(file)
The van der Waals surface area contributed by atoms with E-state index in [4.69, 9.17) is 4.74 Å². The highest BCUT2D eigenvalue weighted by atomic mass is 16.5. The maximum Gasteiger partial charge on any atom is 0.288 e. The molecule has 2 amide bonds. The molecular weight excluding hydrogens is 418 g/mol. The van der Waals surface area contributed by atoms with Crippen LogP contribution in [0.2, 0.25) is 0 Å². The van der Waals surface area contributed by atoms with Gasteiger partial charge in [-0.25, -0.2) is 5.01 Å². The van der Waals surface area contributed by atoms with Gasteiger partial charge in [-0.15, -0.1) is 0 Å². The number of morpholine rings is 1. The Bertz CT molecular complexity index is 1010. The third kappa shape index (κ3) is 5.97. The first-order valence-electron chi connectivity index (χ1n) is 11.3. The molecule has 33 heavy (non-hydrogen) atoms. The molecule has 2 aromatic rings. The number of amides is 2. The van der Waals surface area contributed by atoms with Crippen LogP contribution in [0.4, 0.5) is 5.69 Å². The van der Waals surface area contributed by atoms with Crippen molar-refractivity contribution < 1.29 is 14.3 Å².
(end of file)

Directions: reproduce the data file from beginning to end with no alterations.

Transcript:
The van der Waals surface area contributed by atoms with E-state index in [4.69, 9.17) is 4.74 Å². The highest BCUT2D eigenvalue weighted by atomic mass is 16.5. The maximum Gasteiger partial charge on any atom is 0.288 e. The molecule has 2 amide bonds. The molecular weight excluding hydrogens is 418 g/mol. The van der Waals surface area contributed by atoms with Crippen LogP contribution in [0.2, 0.25) is 0 Å². The van der Waals surface area contributed by atoms with Gasteiger partial charge in [-0.25, -0.2) is 5.01 Å². The van der Waals surface area contributed by atoms with Gasteiger partial charge in [-0.15, -0.1) is 0 Å². The number of morpholine rings is 1. The Bertz CT molecular complexity index is 1010. The third kappa shape index (κ3) is 5.97. The first-order valence-electron chi connectivity index (χ1n) is 11.3. The molecule has 33 heavy (non-hydrogen) atoms. The molecule has 2 aromatic rings. The number of amides is 2. The van der Waals surface area contributed by atoms with Crippen LogP contribution in [0.4, 0.5) is 5.69 Å². The van der Waals surface area contributed by atoms with Crippen molar-refractivity contribution < 1.29 is 14.3 Å².